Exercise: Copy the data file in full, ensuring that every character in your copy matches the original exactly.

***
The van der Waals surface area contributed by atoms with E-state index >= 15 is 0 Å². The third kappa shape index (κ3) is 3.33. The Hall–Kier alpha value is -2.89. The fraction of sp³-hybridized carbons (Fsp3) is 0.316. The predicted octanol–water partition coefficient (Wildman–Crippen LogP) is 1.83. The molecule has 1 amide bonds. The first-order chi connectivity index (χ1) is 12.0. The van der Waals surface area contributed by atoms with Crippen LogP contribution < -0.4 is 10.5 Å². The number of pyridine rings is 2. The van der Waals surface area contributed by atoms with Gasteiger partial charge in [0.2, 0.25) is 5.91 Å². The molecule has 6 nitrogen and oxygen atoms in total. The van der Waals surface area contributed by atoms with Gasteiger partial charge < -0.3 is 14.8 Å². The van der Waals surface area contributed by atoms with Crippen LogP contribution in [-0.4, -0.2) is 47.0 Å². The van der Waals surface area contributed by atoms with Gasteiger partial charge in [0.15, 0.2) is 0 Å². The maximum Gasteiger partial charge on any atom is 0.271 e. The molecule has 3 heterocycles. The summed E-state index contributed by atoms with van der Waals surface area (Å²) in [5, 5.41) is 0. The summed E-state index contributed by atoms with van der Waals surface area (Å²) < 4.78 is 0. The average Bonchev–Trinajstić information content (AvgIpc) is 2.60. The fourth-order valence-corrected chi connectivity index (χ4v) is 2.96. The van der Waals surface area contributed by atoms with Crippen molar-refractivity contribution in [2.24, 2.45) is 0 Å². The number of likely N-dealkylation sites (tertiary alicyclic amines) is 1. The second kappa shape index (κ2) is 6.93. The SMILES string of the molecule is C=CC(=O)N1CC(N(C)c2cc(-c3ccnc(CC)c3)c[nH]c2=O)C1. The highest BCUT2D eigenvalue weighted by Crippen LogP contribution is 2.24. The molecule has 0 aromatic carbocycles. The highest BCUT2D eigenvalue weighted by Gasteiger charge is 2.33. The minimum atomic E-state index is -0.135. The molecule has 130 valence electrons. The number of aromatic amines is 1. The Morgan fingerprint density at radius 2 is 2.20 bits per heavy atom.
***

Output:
The van der Waals surface area contributed by atoms with E-state index >= 15 is 0 Å². The third kappa shape index (κ3) is 3.33. The Hall–Kier alpha value is -2.89. The fraction of sp³-hybridized carbons (Fsp3) is 0.316. The predicted octanol–water partition coefficient (Wildman–Crippen LogP) is 1.83. The molecule has 1 amide bonds. The first-order chi connectivity index (χ1) is 12.0. The van der Waals surface area contributed by atoms with Crippen LogP contribution < -0.4 is 10.5 Å². The number of pyridine rings is 2. The van der Waals surface area contributed by atoms with Gasteiger partial charge in [0.2, 0.25) is 5.91 Å². The molecule has 6 nitrogen and oxygen atoms in total. The van der Waals surface area contributed by atoms with Gasteiger partial charge < -0.3 is 14.8 Å². The van der Waals surface area contributed by atoms with Crippen LogP contribution in [-0.4, -0.2) is 47.0 Å². The van der Waals surface area contributed by atoms with Gasteiger partial charge in [0.15, 0.2) is 0 Å². The maximum Gasteiger partial charge on any atom is 0.271 e. The molecule has 3 heterocycles. The summed E-state index contributed by atoms with van der Waals surface area (Å²) in [5, 5.41) is 0. The summed E-state index contributed by atoms with van der Waals surface area (Å²) < 4.78 is 0. The average Bonchev–Trinajstić information content (AvgIpc) is 2.60. The fourth-order valence-corrected chi connectivity index (χ4v) is 2.96. The van der Waals surface area contributed by atoms with Crippen molar-refractivity contribution in [2.24, 2.45) is 0 Å². The number of likely N-dealkylation sites (tertiary alicyclic amines) is 1. The second kappa shape index (κ2) is 6.93. The SMILES string of the molecule is C=CC(=O)N1CC(N(C)c2cc(-c3ccnc(CC)c3)c[nH]c2=O)C1. The highest BCUT2D eigenvalue weighted by Crippen LogP contribution is 2.24. The molecule has 0 aromatic carbocycles. The highest BCUT2D eigenvalue weighted by Gasteiger charge is 2.33. The minimum atomic E-state index is -0.135. The molecule has 130 valence electrons. The number of aromatic amines is 1. The Morgan fingerprint density at radius 2 is 2.20 bits per heavy atom.